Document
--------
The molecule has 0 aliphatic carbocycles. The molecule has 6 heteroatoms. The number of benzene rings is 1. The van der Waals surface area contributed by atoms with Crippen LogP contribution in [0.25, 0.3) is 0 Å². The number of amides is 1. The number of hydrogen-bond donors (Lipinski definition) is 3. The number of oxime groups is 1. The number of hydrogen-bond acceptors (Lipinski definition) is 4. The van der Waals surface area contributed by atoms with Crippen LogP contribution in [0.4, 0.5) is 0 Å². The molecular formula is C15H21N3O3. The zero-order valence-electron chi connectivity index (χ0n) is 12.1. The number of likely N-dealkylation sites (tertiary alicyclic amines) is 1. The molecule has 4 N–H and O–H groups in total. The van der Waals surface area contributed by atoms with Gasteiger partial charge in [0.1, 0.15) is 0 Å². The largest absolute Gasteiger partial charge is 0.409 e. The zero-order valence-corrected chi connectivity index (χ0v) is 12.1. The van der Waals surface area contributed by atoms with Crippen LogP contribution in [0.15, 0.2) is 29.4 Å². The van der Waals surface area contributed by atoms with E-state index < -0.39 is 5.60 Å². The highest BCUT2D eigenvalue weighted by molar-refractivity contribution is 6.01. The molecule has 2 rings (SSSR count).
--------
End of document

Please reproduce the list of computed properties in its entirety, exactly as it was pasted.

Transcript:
The molecule has 0 aliphatic carbocycles. The molecule has 6 heteroatoms. The number of benzene rings is 1. The van der Waals surface area contributed by atoms with Crippen LogP contribution in [0.25, 0.3) is 0 Å². The number of amides is 1. The number of hydrogen-bond donors (Lipinski definition) is 3. The number of oxime groups is 1. The number of hydrogen-bond acceptors (Lipinski definition) is 4. The van der Waals surface area contributed by atoms with Crippen LogP contribution in [0.4, 0.5) is 0 Å². The molecular formula is C15H21N3O3. The zero-order valence-electron chi connectivity index (χ0n) is 12.1. The number of likely N-dealkylation sites (tertiary alicyclic amines) is 1. The molecule has 4 N–H and O–H groups in total. The van der Waals surface area contributed by atoms with Gasteiger partial charge in [0.1, 0.15) is 0 Å². The largest absolute Gasteiger partial charge is 0.409 e. The zero-order valence-corrected chi connectivity index (χ0v) is 12.1. The van der Waals surface area contributed by atoms with Crippen LogP contribution in [0.15, 0.2) is 29.4 Å². The van der Waals surface area contributed by atoms with E-state index < -0.39 is 5.60 Å². The highest BCUT2D eigenvalue weighted by molar-refractivity contribution is 6.01. The molecule has 2 rings (SSSR count).